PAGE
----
NEW YORK, Mar 18 (AFP): Stocks markets tumbled again on Friday as fears of a banking crisis resurfaced despite massive financial lifelines thrown at embattled lenders to prevent contagion across the sector.
Markets had rallied on Thursday after Wall Street titans including JP Morgan, Bank of America and Citigroup pledged to inject $30 billion into First Republic Bank.
Credit Suisse had also rebounded after it said it would borrow up to $54 billion from the Swiss central bank.
But shares of First Republic Bank and Credit Suisse dove back deep in the red on Friday, with the US lender slumping 33 per cent and Switzerland's second biggest bank dropping eight per cent.
The stock prices of other major banks also fell, with JP Morgan, Citigroup and Bank of America down at least three per cent.
The wider markets were also in the red. On Wall Street, the S&P 500 finished down 1.1 per cent.
In Europe, London stocks closed down 1.0 per cent, while Frankfurt slumped 1.3 per cent and Paris dropped 1.4 per cent to cap a rollercoaster week.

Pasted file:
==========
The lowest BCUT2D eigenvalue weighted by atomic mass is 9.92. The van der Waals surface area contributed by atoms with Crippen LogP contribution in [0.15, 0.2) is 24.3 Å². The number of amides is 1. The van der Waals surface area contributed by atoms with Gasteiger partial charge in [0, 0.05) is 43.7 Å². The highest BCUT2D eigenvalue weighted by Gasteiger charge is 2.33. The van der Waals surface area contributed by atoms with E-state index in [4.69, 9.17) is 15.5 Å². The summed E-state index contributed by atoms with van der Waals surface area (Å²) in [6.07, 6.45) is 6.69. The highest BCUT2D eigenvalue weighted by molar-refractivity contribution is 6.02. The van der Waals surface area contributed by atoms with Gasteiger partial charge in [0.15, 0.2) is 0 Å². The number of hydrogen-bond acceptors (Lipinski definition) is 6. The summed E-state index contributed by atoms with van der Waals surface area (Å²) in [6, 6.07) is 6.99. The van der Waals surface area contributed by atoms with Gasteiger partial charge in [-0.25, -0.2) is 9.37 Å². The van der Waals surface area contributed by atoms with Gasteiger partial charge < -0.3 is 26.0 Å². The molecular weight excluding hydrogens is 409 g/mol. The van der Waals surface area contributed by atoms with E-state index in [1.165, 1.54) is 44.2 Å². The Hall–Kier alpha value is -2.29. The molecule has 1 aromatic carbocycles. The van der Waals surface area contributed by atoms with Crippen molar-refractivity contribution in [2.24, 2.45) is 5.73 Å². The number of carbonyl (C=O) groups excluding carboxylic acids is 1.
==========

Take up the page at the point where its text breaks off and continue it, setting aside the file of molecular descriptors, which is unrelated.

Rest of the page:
"The negative disposition for the broader market has a familiar driver: worries about the state of the banking industry," said market analyst Patrick O'Hare at Briefing.com.
Banks stepped in to save First Republic over fears it could suffer a run of withdrawals by customers worried it would follow US lenders Silicon Valley Bank and Signature Bank, which went under last week and fueled fears of another financial crisis.
O'Hare said the market was unnerved by data showing that bank borrowing from the US Federal Reserve's discount window hit a record high of approximately $153 billion for the week ending March 15, "exceeding anything seen during the financial crisis."
The Fed's discount window allows banks to quickly access funds, providing them with liquidity when customers withdraw more deposits than expected, and the record figure is an indication of stress in the sector.
"This week has been a liquidity crisis, but it seems that the moves by authorities to remedy the situation have not completely reassured wary investors," said Chris Beauchamp, chief market analyst at online trading platform IG.
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